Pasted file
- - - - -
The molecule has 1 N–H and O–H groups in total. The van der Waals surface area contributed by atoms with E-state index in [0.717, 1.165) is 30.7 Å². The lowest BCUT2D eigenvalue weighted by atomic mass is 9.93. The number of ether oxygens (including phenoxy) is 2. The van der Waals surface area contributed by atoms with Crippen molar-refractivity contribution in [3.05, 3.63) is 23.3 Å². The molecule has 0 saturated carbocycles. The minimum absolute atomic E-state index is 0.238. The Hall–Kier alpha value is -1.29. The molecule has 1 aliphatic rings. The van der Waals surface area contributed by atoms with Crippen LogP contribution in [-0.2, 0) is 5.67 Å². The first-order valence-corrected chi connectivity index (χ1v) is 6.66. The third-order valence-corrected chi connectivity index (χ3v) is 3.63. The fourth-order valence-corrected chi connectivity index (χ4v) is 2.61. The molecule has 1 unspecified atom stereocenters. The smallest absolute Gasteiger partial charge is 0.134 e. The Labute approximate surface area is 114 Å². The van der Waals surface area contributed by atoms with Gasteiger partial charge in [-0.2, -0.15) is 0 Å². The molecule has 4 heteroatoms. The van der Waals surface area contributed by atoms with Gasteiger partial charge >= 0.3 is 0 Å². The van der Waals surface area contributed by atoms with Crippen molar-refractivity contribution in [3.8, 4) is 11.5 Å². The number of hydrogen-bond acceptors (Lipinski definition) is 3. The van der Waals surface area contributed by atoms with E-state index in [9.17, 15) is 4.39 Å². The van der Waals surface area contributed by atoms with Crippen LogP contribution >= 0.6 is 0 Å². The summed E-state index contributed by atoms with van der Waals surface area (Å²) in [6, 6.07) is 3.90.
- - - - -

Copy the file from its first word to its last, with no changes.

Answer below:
The molecule has 1 N–H and O–H groups in total. The van der Waals surface area contributed by atoms with E-state index in [0.717, 1.165) is 30.7 Å². The lowest BCUT2D eigenvalue weighted by atomic mass is 9.93. The number of ether oxygens (including phenoxy) is 2. The van der Waals surface area contributed by atoms with Crippen molar-refractivity contribution in [3.05, 3.63) is 23.3 Å². The molecule has 0 saturated carbocycles. The minimum absolute atomic E-state index is 0.238. The Hall–Kier alpha value is -1.29. The molecule has 1 aliphatic rings. The van der Waals surface area contributed by atoms with Crippen LogP contribution in [-0.2, 0) is 5.67 Å². The first-order valence-corrected chi connectivity index (χ1v) is 6.66. The third-order valence-corrected chi connectivity index (χ3v) is 3.63. The fourth-order valence-corrected chi connectivity index (χ4v) is 2.61. The molecule has 1 unspecified atom stereocenters. The smallest absolute Gasteiger partial charge is 0.134 e. The Labute approximate surface area is 114 Å². The van der Waals surface area contributed by atoms with Gasteiger partial charge in [-0.2, -0.15) is 0 Å². The molecule has 4 heteroatoms. The van der Waals surface area contributed by atoms with Gasteiger partial charge >= 0.3 is 0 Å². The van der Waals surface area contributed by atoms with Crippen molar-refractivity contribution in [3.8, 4) is 11.5 Å². The number of hydrogen-bond acceptors (Lipinski definition) is 3. The van der Waals surface area contributed by atoms with E-state index in [9.17, 15) is 4.39 Å². The van der Waals surface area contributed by atoms with Crippen LogP contribution >= 0.6 is 0 Å². The summed E-state index contributed by atoms with van der Waals surface area (Å²) in [6, 6.07) is 3.90.